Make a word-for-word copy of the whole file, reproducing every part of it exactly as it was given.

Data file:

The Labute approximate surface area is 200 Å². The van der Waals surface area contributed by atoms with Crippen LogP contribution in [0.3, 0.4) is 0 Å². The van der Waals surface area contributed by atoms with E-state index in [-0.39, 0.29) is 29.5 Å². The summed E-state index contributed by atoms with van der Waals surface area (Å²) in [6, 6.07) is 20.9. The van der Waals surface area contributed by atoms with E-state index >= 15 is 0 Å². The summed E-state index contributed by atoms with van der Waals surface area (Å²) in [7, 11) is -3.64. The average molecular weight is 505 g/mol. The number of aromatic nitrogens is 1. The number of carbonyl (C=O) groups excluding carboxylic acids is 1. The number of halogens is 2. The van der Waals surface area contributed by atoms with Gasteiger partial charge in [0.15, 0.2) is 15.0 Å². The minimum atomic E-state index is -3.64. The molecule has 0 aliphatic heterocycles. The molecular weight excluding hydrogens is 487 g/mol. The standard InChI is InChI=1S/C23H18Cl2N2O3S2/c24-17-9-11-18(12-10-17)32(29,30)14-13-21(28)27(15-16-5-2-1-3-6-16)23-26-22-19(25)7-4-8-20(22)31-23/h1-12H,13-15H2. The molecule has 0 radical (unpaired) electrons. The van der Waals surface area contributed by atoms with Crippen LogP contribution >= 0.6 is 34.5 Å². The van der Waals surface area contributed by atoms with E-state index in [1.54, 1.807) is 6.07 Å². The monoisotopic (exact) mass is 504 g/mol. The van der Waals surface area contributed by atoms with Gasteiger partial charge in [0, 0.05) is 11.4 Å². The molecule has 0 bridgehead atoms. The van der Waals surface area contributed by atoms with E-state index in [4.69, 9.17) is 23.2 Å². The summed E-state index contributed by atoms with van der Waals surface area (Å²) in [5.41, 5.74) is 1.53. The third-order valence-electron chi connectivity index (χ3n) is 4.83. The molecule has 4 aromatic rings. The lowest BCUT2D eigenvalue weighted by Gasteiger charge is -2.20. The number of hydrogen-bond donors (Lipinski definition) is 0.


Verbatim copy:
The Labute approximate surface area is 200 Å². The van der Waals surface area contributed by atoms with Crippen LogP contribution in [0.3, 0.4) is 0 Å². The van der Waals surface area contributed by atoms with E-state index in [-0.39, 0.29) is 29.5 Å². The summed E-state index contributed by atoms with van der Waals surface area (Å²) in [6, 6.07) is 20.9. The van der Waals surface area contributed by atoms with E-state index >= 15 is 0 Å². The summed E-state index contributed by atoms with van der Waals surface area (Å²) in [7, 11) is -3.64. The average molecular weight is 505 g/mol. The number of aromatic nitrogens is 1. The number of carbonyl (C=O) groups excluding carboxylic acids is 1. The number of halogens is 2. The van der Waals surface area contributed by atoms with Gasteiger partial charge in [0.15, 0.2) is 15.0 Å². The minimum atomic E-state index is -3.64. The molecule has 0 aliphatic heterocycles. The molecular weight excluding hydrogens is 487 g/mol. The standard InChI is InChI=1S/C23H18Cl2N2O3S2/c24-17-9-11-18(12-10-17)32(29,30)14-13-21(28)27(15-16-5-2-1-3-6-16)23-26-22-19(25)7-4-8-20(22)31-23/h1-12H,13-15H2. The molecule has 0 radical (unpaired) electrons. The van der Waals surface area contributed by atoms with Crippen LogP contribution >= 0.6 is 34.5 Å². The van der Waals surface area contributed by atoms with E-state index in [1.54, 1.807) is 6.07 Å². The monoisotopic (exact) mass is 504 g/mol. The van der Waals surface area contributed by atoms with Gasteiger partial charge in [0, 0.05) is 11.4 Å². The molecule has 0 bridgehead atoms. The van der Waals surface area contributed by atoms with E-state index in [4.69, 9.17) is 23.2 Å². The summed E-state index contributed by atoms with van der Waals surface area (Å²) in [5.41, 5.74) is 1.53. The third-order valence-electron chi connectivity index (χ3n) is 4.83. The molecule has 4 aromatic rings. The lowest BCUT2D eigenvalue weighted by Gasteiger charge is -2.20. The number of hydrogen-bond donors (Lipinski definition) is 0.